Organic Bras

The fabric used in the manufacture of organic bras is made up of non-toxic materials; usually it’s cotton or hemp. The elastic can be a problem for some people because it has petrochemicals in either the rubber (or spandex) of it. For others it is hardly noticeable, if at all. And for most people it goes away after a few washes (oh, all right, a lot of washes for the severely sensitive). An organic bra is a great choice for someone sensitive to chemicals because:

  1. the fabric won’t have been treated with chemical based dyes
  2. the product won’t have been washed in harsh chemical detergents
  3. it’s less likely to cause problems and won’t need to be washed (and aired) many times by the owner before it can be worn.

Not only are these all great reasons to buy a bra made from organic materials but it’s also an excellent ethical and environmental choice too!

Styles

Most styles, traditionally, have been designed as a cross-over bra, or yoga top. But as demand has increased the finer, lacier details are coming available. Generally, they don’t have underwire, so if you’re larger than a D cup, the search could be on! But you could try Jane’s plus cup.

What (and where) to Buy

Rawganique: The Organic Pima Cotton Lady Lace Bra is designed with a lace insert for those desiring a more feminine style. 100% cotton fabric and it has adjustable straps and band and is machine washable.

The Organic Cotton Bralette can be worn on its own as a yoga-style top. It’s made from 90% organic cotton and 10% spandex; it comes in sizes S-M-L and is machine washable and made in the USA. It comes in natural, two-tone jade, and terracotta.

The Organic Cotton Energy Sports Bra is one of the few sports bras available made with organic fabric. It has doubles straps that cross and weave at the back in an attractive pattern and it is made from 90% organic cotton and 10% spandex. Available in Black and Bluestone, and Cocoa in sizes S-M-L.

Cottonfiled US: options are the Bra Top 100% organic cotton knit sports-style bra, with a latex-free elastic band in black or natural. It’s made in the US. This, just maybe, is the perfect bra for someone who is severely chemically sensitive, or has Multiple Chemical Sensitivity (MCS).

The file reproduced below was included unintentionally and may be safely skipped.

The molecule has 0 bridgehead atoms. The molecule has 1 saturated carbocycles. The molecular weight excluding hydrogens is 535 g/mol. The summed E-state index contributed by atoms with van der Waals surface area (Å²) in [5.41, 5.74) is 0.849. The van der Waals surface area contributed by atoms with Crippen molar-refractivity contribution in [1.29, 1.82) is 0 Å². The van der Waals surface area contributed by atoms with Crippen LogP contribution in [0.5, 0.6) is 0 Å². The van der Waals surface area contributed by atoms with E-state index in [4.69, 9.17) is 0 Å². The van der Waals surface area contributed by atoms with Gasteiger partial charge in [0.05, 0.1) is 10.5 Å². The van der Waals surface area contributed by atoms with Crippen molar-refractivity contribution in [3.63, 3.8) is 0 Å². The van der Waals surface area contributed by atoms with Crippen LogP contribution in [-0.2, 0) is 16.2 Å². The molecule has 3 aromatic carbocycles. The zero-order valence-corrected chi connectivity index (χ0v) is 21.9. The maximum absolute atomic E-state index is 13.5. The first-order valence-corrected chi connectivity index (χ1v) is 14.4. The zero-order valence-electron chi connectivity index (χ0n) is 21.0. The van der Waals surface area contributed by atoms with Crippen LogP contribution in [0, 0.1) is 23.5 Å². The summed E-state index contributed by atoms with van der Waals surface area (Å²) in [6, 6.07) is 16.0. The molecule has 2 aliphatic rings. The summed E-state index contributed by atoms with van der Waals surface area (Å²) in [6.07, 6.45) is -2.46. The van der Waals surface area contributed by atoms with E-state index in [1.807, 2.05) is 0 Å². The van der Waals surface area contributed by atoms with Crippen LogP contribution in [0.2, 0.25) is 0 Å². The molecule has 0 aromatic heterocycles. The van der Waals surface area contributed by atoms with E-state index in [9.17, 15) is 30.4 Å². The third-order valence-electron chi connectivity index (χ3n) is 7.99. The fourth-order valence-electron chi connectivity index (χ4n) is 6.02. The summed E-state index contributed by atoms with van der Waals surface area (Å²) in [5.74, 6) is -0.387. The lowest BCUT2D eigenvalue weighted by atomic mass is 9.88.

Or, the Graceful Sports Bra: 92% organic cotton, 8% lycra (elastic and latex free).

Blue Canoe: in the US (they ship internationally) (see below for AUS distributor) have a huge variety of styles: nursing, crossover, cami, yoga and simple bras in an assortment of colours. For women who require more room Jane’s plus cup goes up to an extra large.

Blessed Earth: are the Australian distributors for Blue Canoe bras.

Queen Bee: sold in Australia, organic nursing bra with discreet inseam pockets on the inside to put breast pads in.

Gaiam: traditional Yoga style bra Australia, ships internationally.

Cheers and good luck!

Where do you get your bras? Have you ever had problems with the materials? Any tips for us people–sensitive to chemicals–still finding our way?

Have you read ‘Take off your bra!’ yet?

Image: www.freeimages.co.uk

 

 

Michellina Van Loder is a Professional Writer, Journalist and Blogger. This is where she shares her tales about trail blazing her way out of the Labyrinth of Chemical Sensitivities and Mould. This is also where you will find the latest Research on related topics.

Take off your bra!

Okay, I’m having a terrible day, all because I drove my daughter to school this morning. (We usually leave at 8.00 am to avoid the traffic but today we were running late and left at 8.20 am, and had to crawl our way through the backstreets, and noxious traffic fumes that stung my eyes and nostrils like the fumes from caustic soda.) And now I’m sitting, writing this, with a nasty headache, my sinuses are pounding out pain from behind my face, and I’m trying not to think about the stupidity of not taking my mask with me.

That reminds me, I  need to add ‘ALWAYS CARRY A SPARE MASK IN THE CAR’ to my tips on ‘How to improve your life when sensitive to chemicals’ on my Maskology page. Then maybe I’ll remember.

 

Perhaps I wouldn’t have to if I could just whip off my bra (yes, in early morning traffic) and put it over my face.

This bra doubles as a face mask (for two)

Today I’m going to entertain myself (and hopefully, you) by writing a review on a bra. And a mask. It’s a bra that can be used as a mask. Yes, really. Why review this? Because it’s funny, funny in a laughing-hilariously-nearly-peeing-in-my-pants-funny type of way. Every time I read about it!

Because the whole idea of a chemically sensitive person (you know, the wear-a-mask-everywhere-they-go-type of chemically sensitive person) using a bra as a mask just cracks me up.